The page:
Cyclodextrins and Capillary Electrophoresis

October 5, 2009

E-Separation Solutions

Volume 0, Issue 0

The answer to the following question was provided by Kevin Altria, LCGC Europe's "CE Currents" column editor.

The answer to the following question was provided by Kevin Altria, LCGC Europe’s “CE Currents” column editor.

Q: What are cyclodextrins and how are they used in capillary electrophoresis?

Cyclodextrins (CDs) are cyclic oligosaccharides composed of D-glucose units that are linked by α(1,4)-glucosidic bonds. The practically important, industrially produced CDs are α-CD, β-CD and γ-CD which differ in the number of glucose units involved (that is, α-CD contains six glucose units, β-CD has seven glucose units and γ-CD has eight glucose units). CDs are generally produced through enzymatic conversion of starch. CDs have the shape of a torus with a hydrophobic interior cavity and a hydrophilic outside. The narrow rim is occupied by the primary hydroxyl groups at C6 while the wider rim contains the secondary hydroxyl groups at C2 and C3. The hydroxyl groups can be chemically modified resulting in a number of derivatives. With regard to their use as chiral selectors in CE the most important difference is the cavity size which is the smallest for α-CD and the largest for γ-CD.

One of the premier applications of capillary electrophoresis (CE) is the resolution of stereoisomers (enantiomers). Enantioseparations by CE are achieved by the addition of a stereochemically pure substance, a so called chiral selector, into the background electrolyte. To achieve a chiral separation the enantiomers must have differing chromatographic interactions with the added chiral selector. The most frequently additives used are cyclodextrins because they are commercially available, UV-transparent and relatively low cost.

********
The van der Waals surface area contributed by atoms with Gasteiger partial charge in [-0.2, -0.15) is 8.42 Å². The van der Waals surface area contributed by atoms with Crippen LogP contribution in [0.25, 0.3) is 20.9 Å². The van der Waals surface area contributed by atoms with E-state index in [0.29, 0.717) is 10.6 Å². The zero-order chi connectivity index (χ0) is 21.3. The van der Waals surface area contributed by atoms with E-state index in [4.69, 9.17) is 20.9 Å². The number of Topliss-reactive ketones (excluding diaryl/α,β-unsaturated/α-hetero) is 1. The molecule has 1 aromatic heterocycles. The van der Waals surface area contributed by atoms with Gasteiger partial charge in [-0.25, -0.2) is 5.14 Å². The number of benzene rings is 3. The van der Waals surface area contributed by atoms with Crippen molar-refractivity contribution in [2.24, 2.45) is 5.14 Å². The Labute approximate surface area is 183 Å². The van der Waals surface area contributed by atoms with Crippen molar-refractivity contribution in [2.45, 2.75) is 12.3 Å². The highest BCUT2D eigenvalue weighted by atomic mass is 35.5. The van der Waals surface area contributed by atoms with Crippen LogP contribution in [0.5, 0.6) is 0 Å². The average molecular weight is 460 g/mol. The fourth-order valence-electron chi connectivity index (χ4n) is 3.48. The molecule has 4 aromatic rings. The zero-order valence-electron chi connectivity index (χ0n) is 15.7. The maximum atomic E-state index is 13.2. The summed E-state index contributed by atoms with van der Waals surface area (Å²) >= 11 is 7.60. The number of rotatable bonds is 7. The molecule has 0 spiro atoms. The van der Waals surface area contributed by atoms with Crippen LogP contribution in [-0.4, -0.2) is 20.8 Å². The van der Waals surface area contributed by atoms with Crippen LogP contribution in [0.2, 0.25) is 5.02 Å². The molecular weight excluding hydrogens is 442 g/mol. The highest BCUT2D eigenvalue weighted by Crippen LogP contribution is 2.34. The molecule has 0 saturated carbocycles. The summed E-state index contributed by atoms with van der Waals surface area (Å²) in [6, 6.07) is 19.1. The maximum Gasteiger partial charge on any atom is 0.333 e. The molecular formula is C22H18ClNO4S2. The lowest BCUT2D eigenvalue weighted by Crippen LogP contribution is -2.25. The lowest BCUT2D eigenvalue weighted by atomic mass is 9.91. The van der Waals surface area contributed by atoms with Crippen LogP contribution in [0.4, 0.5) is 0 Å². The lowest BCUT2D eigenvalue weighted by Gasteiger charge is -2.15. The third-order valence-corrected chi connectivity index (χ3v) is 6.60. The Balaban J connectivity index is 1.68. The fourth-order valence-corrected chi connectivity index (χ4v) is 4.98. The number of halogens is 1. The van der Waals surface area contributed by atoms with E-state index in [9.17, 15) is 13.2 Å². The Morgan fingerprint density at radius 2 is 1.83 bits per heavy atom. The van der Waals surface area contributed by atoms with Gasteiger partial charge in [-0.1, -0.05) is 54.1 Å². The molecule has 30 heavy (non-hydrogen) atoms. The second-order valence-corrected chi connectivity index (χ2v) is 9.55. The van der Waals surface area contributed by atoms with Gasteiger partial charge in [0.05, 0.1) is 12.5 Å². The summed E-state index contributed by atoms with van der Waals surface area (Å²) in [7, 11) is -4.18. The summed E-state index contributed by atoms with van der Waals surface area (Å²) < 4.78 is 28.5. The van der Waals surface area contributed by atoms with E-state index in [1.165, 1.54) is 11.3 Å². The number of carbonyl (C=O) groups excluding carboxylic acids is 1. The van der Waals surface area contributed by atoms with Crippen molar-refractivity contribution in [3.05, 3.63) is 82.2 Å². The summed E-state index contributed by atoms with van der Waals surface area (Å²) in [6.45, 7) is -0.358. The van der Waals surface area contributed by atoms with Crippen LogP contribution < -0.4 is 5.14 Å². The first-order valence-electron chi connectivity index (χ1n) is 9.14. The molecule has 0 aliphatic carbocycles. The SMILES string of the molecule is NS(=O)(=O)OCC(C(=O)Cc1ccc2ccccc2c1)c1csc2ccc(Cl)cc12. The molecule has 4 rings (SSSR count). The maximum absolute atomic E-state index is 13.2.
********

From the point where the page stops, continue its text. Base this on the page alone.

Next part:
There is a large variety of CD derivatives that allow optimization during method development as well as the separation of charged and neutral analytes. Many validated enantioseparation methods have been reported. Chiral CE methods for assessing chiral purity and stability are routinely used in many pharmaceutical companies and have also been included in numerous regulatory submissions. Chiral CE methods have also been included in Pharmacopoeias. For example, there is a chiral test method for epinephrine bitartrate in the USP.

Cyclodextrins are also useful in nonchiral separations. For example, they can be used to separate closely related compounds such as cis- and trans-isomers, which have virtually identical electrophoretic mobilities. These compounds will, however, have differing interactions with the CDs because of their differing shape. For example, a range of closely related impurities of the drug salbutamol were resolved from each other and from the salbutamol enantiomers (1) using a low pH buffer containing 100 mM dimethyl-β-cyclodextrin. A more elaborate buffer of phosphate pH 3.0 containing 12 mM tetrapropyl and 8 mM tetrabutyl ammonium bromide and 20 mM methyl-β-CD was required for the separation of very closely-related Remoxipride achiral impurities from each other (2), a separation will be observed in most cases.

CDs can form complexes with molecules based on their inclusion into the hydrophobic cavity. Secondary interactions may include hydrogen bonding or dipole–dipole interactions with the hydroxyl groups on the CDs, or with other polar substituents of the CDs. In the case of charged CDs ionic interactions will also contribute, or may even dominate, the complexation mechanism. Effectively the CDs are contained in the buffer and their interaction with the analyte either slows or increases movement of the enantiomers. If the interaction is stronger for one enantiomer than the other then a separation will occur.

CDs are naturally chiral molecules, therefore, binding of host enantiomer molecules results in diastereomeric complexes. These complexes differ in properties such as the enantiospecific binding constants, charge or size resulting in an enantioseparation.

(1) M.M. Rogan, D.M. Goodall, and K.D. Altria, Electrophoresis 15, 808–817 (1994).
(2) Stalberg et al., Chromatographia 41, 287–294 (1995).